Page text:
Perfectly capturing the vibrant bustle of a Paris street, Le boulevard, executed circa 1890, is filled with the life of the city, while also showing Bonnard's increasing confidence in his art. There is a raw energy that Bonnard has translated onto the paper through the dark areas, themselves gently articulated and moderated through the use of the varying densities of the ink. This energy of the street is the perfect encapsulation of the enchantment that cosmopolitan life held over the Nabis. This is the Paris of the flâneurs - during this time, these young men wandered the streets of the city, apparently aimlessly, watching life go by and soaking up the sights, sounds and experiences that it threw up at them. This was a Paris of fashionable drifters, and amongst them one imagines Bonnard. Baudelaire's description of the flâneur seems equally applicable to the artist of Le boulevard: 'The crowd is his element, as the air is that of birds and water of fishes. His passion and his profession are to become one flesh with the crowd. For the perfect flâneur, for the passionate spectator, it is an immense joy to set up house in the heart of the multitude, amid the ebb and flow of movement, in the midst of the fugitive and the infinite' (C. Baudelaire, The Painter of Modern Life, trans. J. Mayne, New York, 1964, p. 9). This walking of the streets influenced the subject matter of Bonnard's works. The scene in Le boulevard has the appearance of being a mere moment, something quotidian that Bonnard has decided to record in his art, lending the trivial a miniature apotheosis.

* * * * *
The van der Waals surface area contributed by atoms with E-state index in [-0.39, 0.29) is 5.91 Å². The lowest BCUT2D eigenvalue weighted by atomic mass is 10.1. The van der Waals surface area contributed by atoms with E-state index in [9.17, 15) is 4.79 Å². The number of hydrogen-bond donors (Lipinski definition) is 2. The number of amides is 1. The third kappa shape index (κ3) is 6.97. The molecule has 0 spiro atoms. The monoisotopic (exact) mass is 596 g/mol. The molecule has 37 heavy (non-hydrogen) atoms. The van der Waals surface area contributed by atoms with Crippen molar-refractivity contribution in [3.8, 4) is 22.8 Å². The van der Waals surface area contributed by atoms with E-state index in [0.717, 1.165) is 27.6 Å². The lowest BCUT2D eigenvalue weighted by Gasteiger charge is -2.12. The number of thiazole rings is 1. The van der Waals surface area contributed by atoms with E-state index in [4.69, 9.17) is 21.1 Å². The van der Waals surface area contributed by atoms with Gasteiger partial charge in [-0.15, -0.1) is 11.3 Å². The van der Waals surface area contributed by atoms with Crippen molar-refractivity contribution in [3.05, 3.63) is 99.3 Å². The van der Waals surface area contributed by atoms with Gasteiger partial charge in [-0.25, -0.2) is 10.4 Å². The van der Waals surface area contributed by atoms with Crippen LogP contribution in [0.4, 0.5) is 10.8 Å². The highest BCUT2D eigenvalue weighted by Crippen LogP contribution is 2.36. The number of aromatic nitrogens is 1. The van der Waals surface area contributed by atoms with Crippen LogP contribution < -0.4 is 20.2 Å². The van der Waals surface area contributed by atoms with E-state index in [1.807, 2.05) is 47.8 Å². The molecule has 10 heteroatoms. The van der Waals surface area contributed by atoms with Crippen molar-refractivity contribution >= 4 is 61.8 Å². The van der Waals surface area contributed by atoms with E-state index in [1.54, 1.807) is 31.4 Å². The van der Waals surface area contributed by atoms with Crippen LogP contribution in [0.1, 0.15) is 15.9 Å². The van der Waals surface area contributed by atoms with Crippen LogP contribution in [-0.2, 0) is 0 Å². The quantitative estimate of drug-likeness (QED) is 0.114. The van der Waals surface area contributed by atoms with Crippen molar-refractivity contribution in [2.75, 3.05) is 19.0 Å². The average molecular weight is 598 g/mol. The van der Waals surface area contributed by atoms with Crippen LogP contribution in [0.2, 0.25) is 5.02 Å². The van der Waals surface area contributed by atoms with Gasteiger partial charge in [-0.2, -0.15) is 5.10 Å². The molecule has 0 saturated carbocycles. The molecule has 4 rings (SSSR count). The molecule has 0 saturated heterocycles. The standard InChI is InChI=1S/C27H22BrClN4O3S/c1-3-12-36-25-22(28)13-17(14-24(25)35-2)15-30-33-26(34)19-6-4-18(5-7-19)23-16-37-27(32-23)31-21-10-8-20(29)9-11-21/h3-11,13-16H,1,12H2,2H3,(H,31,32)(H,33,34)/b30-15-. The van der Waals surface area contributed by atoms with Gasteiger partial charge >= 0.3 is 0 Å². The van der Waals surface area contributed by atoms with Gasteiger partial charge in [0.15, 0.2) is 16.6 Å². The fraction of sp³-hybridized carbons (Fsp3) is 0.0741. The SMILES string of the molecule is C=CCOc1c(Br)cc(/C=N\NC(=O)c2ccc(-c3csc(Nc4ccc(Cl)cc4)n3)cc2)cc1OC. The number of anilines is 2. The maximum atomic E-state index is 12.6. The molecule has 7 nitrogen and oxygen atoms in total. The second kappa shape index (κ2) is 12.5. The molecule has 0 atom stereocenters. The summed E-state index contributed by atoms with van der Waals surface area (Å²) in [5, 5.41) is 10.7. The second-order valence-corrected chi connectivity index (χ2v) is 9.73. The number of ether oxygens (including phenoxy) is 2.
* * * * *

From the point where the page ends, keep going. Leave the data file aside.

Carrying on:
This use of the everyday world as subject matter was still considered a breach of the tenets of academic painting, and was considered almost vulgar. Behind it, one can see the influence of photography, another means through which a single moment could be captured for posterity. Photography's influence on Bonnard ran deeper, though: not only is the subject matter an apparent snapshot of everyday life, but the composition has an intense air of immediacy. Bonnard has managed to frame the scene in a way that appears almost unprepared, again reminiscent of a snapshot.
Another key influence in Bonnard's work from this period, and one which had a bearing on the composition of this work, was an exhibition of Japanese prints held by Siegfried Bing in 1890. Bonnard was deeply affected by this, and embarked on an intense study of Japanese prints and painting, often adopting similar techniques in his own work. The areas in reserve in Le boulevard appear to show this influence of Japanese art, be it the areas delineating the different people in the morass of the crowd, or the larger spaces, especially at the bottom left.